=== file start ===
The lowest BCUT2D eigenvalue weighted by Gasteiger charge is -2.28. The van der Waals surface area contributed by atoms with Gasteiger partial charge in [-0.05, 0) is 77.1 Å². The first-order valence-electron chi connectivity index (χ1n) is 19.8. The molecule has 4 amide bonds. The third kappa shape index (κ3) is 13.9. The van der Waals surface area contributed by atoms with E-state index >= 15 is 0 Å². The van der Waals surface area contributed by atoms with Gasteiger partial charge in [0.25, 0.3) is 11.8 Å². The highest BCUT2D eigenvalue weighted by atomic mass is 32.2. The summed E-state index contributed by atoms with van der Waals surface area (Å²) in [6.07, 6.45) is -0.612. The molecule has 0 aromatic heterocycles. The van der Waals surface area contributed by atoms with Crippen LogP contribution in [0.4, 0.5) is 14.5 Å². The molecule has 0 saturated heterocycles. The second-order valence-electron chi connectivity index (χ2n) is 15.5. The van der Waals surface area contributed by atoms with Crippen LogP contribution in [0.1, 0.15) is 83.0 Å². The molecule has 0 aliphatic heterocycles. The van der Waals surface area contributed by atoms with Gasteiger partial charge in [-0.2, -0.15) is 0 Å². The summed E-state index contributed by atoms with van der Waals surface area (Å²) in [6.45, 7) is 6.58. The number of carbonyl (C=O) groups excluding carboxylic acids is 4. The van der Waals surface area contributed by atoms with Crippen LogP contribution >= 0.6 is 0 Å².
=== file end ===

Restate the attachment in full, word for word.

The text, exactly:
The lowest BCUT2D eigenvalue weighted by Gasteiger charge is -2.28. The van der Waals surface area contributed by atoms with Gasteiger partial charge in [-0.05, 0) is 77.1 Å². The first-order valence-electron chi connectivity index (χ1n) is 19.8. The molecule has 4 amide bonds. The third kappa shape index (κ3) is 13.9. The van der Waals surface area contributed by atoms with E-state index >= 15 is 0 Å². The van der Waals surface area contributed by atoms with Gasteiger partial charge in [0.25, 0.3) is 11.8 Å². The highest BCUT2D eigenvalue weighted by atomic mass is 32.2. The summed E-state index contributed by atoms with van der Waals surface area (Å²) in [6.07, 6.45) is -0.612. The molecule has 0 aromatic heterocycles. The van der Waals surface area contributed by atoms with Crippen LogP contribution in [0.4, 0.5) is 14.5 Å². The molecule has 0 saturated heterocycles. The second-order valence-electron chi connectivity index (χ2n) is 15.5. The van der Waals surface area contributed by atoms with Crippen LogP contribution in [0.1, 0.15) is 83.0 Å². The molecule has 0 aliphatic heterocycles. The van der Waals surface area contributed by atoms with Gasteiger partial charge in [-0.2, -0.15) is 0 Å². The summed E-state index contributed by atoms with van der Waals surface area (Å²) in [6.45, 7) is 6.58. The number of carbonyl (C=O) groups excluding carboxylic acids is 4. The van der Waals surface area contributed by atoms with Crippen LogP contribution >= 0.6 is 0 Å².